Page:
This Week on American Black Journal:

President Joe Biden to deliver keynote at Detroit NAACP’s Fight for Freedom Fund Dinner

The Detroit Branch NAACP is gearing up for its 69th annual Fight for Freedom Fund Dinner on May 19 at Huntington Place in downtown Detroit. This year’s dinner will feature President Joe Biden as the keynote speaker, marking only the second time a sitting U.S. President has given the keynote address in the dinner’s history. The significance of President Biden’s appearance comes at a crucial time as the nation and world grapple with pressing issues, including those vital to the African American community. The stakes are high for Biden heading into the 2024 Presidential election.  

The Detroit NAACP Freedom Fund Dinner traces its origins back to April 1956 when it was launched under the leadership of Branch President Edward M. Turner, Arthur L. Johnson, and Dr. Lionel F. Swan. Despite the challenges of racial violence and tragedy during its inception, the event symbolized a period of renewed hope and determination among Black Americans. Attendees of the annual dinner play a crucial role in supporting the Detroit NAACP’s efforts to remain at the forefront of advocacy and activism. 

Host Stephen Henderson talks with Detroit NAACP President Rev. Dr. Wendell Anthony about President Biden’s appearance. Rev. Anthony outlines some of the issues and policies that are important to the African American community. He also gives details on the honorees at this year’s Fight for Freedom Fund Dinner.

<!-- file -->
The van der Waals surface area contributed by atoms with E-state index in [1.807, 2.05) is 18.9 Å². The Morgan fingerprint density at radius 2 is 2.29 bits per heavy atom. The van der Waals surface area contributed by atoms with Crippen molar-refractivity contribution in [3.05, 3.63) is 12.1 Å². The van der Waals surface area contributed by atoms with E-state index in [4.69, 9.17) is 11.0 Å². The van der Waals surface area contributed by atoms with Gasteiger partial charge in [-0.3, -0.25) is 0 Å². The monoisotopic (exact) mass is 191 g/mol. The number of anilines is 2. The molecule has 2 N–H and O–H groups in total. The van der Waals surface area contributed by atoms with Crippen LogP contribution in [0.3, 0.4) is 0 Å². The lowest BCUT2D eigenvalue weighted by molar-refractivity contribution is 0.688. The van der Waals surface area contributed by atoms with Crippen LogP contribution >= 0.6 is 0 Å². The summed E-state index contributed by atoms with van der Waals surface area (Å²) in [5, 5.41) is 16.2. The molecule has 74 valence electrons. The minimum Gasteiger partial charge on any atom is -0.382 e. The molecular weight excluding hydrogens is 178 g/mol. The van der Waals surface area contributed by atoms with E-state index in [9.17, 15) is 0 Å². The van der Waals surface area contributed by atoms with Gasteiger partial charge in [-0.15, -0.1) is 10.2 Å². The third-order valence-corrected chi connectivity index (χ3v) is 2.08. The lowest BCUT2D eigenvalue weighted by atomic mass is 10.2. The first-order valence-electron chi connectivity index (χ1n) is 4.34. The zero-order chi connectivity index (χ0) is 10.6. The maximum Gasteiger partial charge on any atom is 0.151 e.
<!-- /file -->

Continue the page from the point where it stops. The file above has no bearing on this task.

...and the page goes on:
Stigma, shortage of psychiatrists further exacerbates mental health disparities in the Black community

May is Mental Health Awareness Month, and “American Black Journal” examines the unique challenges the Black community faces in navigating mental health issues. 

Statistics from the Health and Human Services Office of Minority Health show that Black adults in the United States are more likely to report ongoing emotional distress related to economic disparities. However, only one in three Black adults in need of mental health care receive it, underscoring a troubling gap in access and support. The National Alliance on Mental Illness (NAMI) also reports that African Americans are 20% more likely to grapple with mental health challenges compared to the general population. 

Carlynn Nichols, senior director of behavioral health at CNS Healthcare, underscores the necessity of recognizing and addressing these unique challenges. She advocates for regular mental health check-ins for individuals and their loved ones, along with timely professional intervention when necessary. 

Host Stephen Henderson talks with Nichols about the mental health challenges facing children, individuals and families today. She discusses knowing when it is time to seek professional assistance, how to eliminate the stigma of mental illness – especially in the African American community – and a growing shortage of psychiatrists and other mental health professionals.

Nichols also explains CNS Healthcare’s campaign throughout May that encourages individuals and businesses to display signs in yards or inside buildings that contain crisis resource information and suicide prevention messages.

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Watch American Black Journal on Tuesday at 7:30 p.m. and Sunday at 9:30 a.m. on Detroit Public TV, WTVS-Channel 56.